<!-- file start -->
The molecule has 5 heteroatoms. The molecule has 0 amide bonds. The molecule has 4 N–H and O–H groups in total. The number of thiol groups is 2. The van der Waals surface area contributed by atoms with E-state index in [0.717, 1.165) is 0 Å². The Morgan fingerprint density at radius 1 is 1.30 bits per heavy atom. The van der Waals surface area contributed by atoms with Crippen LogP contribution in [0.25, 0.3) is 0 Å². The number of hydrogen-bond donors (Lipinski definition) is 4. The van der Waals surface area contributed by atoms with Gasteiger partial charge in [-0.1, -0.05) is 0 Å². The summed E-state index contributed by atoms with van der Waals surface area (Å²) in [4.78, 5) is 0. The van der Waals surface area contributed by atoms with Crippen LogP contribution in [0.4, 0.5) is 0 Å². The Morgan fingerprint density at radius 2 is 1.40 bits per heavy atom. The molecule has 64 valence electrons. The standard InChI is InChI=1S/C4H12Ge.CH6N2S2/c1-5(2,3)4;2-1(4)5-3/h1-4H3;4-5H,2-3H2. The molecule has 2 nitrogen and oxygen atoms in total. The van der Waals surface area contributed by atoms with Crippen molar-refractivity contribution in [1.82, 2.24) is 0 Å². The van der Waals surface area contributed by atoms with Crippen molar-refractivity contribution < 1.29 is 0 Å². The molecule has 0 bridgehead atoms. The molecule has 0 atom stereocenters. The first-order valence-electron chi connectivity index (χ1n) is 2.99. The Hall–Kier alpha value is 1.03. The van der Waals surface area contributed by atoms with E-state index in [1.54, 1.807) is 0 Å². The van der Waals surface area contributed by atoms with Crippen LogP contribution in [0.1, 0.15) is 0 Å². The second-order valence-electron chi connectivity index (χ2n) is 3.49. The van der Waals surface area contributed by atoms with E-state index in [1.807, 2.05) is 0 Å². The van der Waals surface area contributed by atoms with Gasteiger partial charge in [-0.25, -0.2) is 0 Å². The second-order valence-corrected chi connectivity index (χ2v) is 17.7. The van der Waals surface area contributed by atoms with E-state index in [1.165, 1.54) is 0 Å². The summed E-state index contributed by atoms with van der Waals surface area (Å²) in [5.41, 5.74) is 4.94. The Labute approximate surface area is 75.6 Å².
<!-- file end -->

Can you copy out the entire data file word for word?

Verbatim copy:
The molecule has 5 heteroatoms. The molecule has 0 amide bonds. The molecule has 4 N–H and O–H groups in total. The number of thiol groups is 2. The van der Waals surface area contributed by atoms with E-state index in [0.717, 1.165) is 0 Å². The Morgan fingerprint density at radius 1 is 1.30 bits per heavy atom. The van der Waals surface area contributed by atoms with Crippen LogP contribution in [0.25, 0.3) is 0 Å². The number of hydrogen-bond donors (Lipinski definition) is 4. The van der Waals surface area contributed by atoms with Gasteiger partial charge in [-0.1, -0.05) is 0 Å². The summed E-state index contributed by atoms with van der Waals surface area (Å²) in [4.78, 5) is 0. The van der Waals surface area contributed by atoms with Crippen LogP contribution in [0.4, 0.5) is 0 Å². The Morgan fingerprint density at radius 2 is 1.40 bits per heavy atom. The molecule has 64 valence electrons. The standard InChI is InChI=1S/C4H12Ge.CH6N2S2/c1-5(2,3)4;2-1(4)5-3/h1-4H3;4-5H,2-3H2. The molecule has 2 nitrogen and oxygen atoms in total. The van der Waals surface area contributed by atoms with Crippen molar-refractivity contribution in [1.82, 2.24) is 0 Å². The van der Waals surface area contributed by atoms with Crippen molar-refractivity contribution < 1.29 is 0 Å². The molecule has 0 bridgehead atoms. The molecule has 0 atom stereocenters. The first-order valence-electron chi connectivity index (χ1n) is 2.99. The Hall–Kier alpha value is 1.03. The van der Waals surface area contributed by atoms with E-state index in [1.54, 1.807) is 0 Å². The van der Waals surface area contributed by atoms with Crippen LogP contribution in [0.1, 0.15) is 0 Å². The second-order valence-electron chi connectivity index (χ2n) is 3.49. The van der Waals surface area contributed by atoms with E-state index in [1.807, 2.05) is 0 Å². The van der Waals surface area contributed by atoms with Gasteiger partial charge in [-0.25, -0.2) is 0 Å². The second-order valence-corrected chi connectivity index (χ2v) is 17.7. The van der Waals surface area contributed by atoms with E-state index in [1.165, 1.54) is 0 Å². The summed E-state index contributed by atoms with van der Waals surface area (Å²) in [5.41, 5.74) is 4.94. The Labute approximate surface area is 75.6 Å².